How does a draw work?

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How does a draw work?

Postby SirMaru » 25 Jan 2009, 22:27

In my latest Live game: Live, Speed, 3 hours-25-Jan-2009-1630 UTC, a draw was proposed as follows:

Draw proposal from GERMANY
(Spring 1906 Orders)
Draw expires on: Fall 1906
For ENGLAND, FRANCE
Draw status:
ENGLAND no response
FRANCE accepted
ITALY no response
GERMANY accepted
AUSTRIA no response
RUSSIA rejected

I never even knew the draw was proposed. At the bottom of my Statistics screen it shows that only three players can receive a draw proposal. We still have 6 players in the game. Is a draw even possible with 6 still alive? Are the requested 3 players automatically notified or must they be notified separately by messages?
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Re: How does a draw work?

Postby Diplomat » 25 Jan 2009, 22:38

A draw can be offered for up to 4 players and can occur while all 7 players are still alive. A draw is for only those players that are included in the text of the draw, but it has to be accepted by all remaining players to go into effect. If any of the remaining players reject the draw it is voided. The site does not allow DIAS draws, not really, and a draw is primarily for purposes of points allocation, everyone in the draw gets an equal share of the 12 rank points that would have been awarded for a solo. Any player, even on in the draw, can reject the draw. If no one rejects, but not everyone accepts, the draw offer will eventually expire after 2 full turns. Finally all players should get notice of the draw when they log into the game, the stats tab goes Red and, when they click it, the draw proposal is there.
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Re: How does a draw work?

Postby rick.leeds » 25 Jan 2009, 23:20

That's the key in the live game - look for the statistics to go red and if you know there is a draw proposal coming and it isn't read use F5 button to refresh. I was told on Sat night that I was last one to accept the draw proposal and my stats tab was still white. Refreshing sorted it tho.
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Re: How does a draw work?

Postby SirMaru » 26 Jan 2009, 00:22

What is a "DIAS" draw? If other players outside of the text who received the Draw Proposal, refuse and the draw is cancelled, then any of the live players can force the leading players to wipe them out to finish the game? Is that true?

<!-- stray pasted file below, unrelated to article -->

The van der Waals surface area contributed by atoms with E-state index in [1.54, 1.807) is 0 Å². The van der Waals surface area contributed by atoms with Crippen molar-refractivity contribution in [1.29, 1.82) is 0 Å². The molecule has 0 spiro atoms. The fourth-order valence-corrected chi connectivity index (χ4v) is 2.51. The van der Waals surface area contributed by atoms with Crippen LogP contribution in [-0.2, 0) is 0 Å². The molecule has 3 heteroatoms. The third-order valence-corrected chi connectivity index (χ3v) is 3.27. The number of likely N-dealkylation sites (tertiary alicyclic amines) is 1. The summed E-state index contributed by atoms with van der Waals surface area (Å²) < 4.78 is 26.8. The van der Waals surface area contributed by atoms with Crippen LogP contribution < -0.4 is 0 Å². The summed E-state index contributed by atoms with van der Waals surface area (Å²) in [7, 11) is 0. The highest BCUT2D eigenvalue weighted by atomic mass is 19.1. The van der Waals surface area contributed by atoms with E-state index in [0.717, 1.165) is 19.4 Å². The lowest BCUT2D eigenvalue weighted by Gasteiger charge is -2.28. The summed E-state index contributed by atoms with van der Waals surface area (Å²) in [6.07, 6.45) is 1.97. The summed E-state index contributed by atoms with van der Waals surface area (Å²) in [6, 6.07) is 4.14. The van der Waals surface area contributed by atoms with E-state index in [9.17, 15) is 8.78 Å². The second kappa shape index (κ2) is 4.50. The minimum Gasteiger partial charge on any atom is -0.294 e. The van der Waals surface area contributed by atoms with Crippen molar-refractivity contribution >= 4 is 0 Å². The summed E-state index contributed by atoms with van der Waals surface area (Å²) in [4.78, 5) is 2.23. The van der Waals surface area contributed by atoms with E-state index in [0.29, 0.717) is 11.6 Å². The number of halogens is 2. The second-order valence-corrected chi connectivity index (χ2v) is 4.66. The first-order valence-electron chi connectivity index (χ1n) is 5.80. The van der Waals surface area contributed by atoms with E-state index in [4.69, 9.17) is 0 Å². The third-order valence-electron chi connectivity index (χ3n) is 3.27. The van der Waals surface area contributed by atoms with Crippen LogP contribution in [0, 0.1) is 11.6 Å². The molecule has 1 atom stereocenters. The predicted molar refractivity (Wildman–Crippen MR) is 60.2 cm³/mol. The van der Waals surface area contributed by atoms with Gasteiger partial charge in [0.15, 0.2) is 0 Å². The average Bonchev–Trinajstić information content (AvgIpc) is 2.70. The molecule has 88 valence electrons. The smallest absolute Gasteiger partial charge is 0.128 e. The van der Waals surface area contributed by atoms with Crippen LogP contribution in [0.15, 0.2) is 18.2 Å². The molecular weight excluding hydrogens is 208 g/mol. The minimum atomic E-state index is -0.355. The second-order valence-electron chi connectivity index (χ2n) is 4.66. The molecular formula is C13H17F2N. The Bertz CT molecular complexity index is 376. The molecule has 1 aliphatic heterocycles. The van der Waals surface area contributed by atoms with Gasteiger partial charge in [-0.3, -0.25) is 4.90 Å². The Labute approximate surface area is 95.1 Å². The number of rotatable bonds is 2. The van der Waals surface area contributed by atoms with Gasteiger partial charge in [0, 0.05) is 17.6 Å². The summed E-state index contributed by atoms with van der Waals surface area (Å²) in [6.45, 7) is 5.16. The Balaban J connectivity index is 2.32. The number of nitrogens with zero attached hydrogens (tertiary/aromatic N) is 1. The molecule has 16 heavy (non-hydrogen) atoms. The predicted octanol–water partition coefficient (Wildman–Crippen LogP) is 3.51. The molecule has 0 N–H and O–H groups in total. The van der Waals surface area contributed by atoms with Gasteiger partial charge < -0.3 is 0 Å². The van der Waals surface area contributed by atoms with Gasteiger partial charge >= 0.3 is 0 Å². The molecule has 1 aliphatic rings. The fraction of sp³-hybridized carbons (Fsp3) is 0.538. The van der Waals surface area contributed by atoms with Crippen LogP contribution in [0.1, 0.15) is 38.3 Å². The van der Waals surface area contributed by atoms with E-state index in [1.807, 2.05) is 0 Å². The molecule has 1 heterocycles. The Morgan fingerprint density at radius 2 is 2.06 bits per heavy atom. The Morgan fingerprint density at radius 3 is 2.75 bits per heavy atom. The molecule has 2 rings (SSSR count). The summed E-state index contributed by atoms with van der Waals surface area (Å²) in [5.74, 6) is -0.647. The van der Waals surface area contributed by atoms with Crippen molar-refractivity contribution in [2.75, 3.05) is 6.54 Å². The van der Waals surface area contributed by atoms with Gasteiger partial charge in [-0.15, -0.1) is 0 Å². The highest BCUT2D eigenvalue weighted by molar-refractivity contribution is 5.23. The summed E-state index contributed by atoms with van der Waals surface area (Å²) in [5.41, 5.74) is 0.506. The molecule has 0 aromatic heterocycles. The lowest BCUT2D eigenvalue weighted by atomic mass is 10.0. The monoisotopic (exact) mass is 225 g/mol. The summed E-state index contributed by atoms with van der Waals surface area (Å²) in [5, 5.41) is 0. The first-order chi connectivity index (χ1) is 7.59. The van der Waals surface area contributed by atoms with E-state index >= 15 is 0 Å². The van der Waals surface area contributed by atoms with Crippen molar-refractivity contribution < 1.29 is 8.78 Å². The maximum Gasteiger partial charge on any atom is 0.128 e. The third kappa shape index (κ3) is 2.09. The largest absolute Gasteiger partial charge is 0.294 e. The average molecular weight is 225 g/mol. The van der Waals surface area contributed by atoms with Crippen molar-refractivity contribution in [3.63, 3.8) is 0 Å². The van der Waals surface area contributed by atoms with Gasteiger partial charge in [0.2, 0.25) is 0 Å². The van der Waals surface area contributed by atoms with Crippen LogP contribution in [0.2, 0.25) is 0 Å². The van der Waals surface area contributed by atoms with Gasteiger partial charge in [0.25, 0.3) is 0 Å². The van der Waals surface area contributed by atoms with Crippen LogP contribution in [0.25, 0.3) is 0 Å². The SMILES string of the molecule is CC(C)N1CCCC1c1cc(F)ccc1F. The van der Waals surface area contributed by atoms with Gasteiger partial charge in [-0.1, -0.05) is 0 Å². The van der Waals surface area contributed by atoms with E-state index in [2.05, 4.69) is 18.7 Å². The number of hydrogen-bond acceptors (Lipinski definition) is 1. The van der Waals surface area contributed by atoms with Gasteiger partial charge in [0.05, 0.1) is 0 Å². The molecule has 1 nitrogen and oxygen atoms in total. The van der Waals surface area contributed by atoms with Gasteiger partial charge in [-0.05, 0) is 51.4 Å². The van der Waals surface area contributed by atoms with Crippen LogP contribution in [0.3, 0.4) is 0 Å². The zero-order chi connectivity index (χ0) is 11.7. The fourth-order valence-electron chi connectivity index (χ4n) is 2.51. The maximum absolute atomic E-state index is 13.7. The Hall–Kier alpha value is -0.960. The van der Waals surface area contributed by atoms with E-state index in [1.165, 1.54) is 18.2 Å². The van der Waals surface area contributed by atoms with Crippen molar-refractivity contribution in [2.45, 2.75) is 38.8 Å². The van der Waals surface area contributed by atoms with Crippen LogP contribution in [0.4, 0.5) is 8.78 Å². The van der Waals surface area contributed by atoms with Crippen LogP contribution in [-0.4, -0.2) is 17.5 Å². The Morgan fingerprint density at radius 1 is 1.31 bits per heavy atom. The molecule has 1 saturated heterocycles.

Thus, only four players maximum can share in the draw. If they are unable to wipe out the other players, then the game could last in perpetuity?

I looked on my Statistics Pane and noticed no place to accept or reject the Draw. There was a place to Propose a Draw to a limit of 3 other players. However, I noticed another player rejected the prior Draw offer. Did that cancel it and end my possibility to vote for or against it?
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Re: How does a draw work?

Postby rick.leeds » 26 Jan 2009, 02:05

Yes, if any player refuses the draw s/he is effectively forcing the others to eliminate him/her.

Usually the players who are nominated to win via the draw are the SC leaders so the chances of the other players being able to stop them winning as a unit is slight. More likely is that the draw would be proposed because:

A - there is an effective stalemate, with neither side able to break through and take sufficient SCs to win, or
B - one alliance is in a position to win no matter what the opposition does.

In both cases there is no reason to delay the end of the game and a draw is a reasonable solution.

As for a DIAS draw I've never heard of it!
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Re: How does a draw work?

Postby jmcbride » 26 Jan 2009, 02:08

DIAS stands for Draw Including All Survivors. I had actually never played with any other sort of draw before playing at this site, and was rather displeased when I accepted a draw without reading carefully and discovered that I was not included in it! Also, I believe that in at least one version of the rules for the actual board game, it stated that a draw includes all survivors.
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Re: How does a draw work?

Postby Diplomat » 26 Jan 2009, 02:37

The rulebook indeed states DIAS is the only non solo resolution, but for online it is a bit impractical given the choice to allow ranking points for draws. For purposes of the site it is one of the house rules, also mentioned in the book, allowing games to resolve that way.
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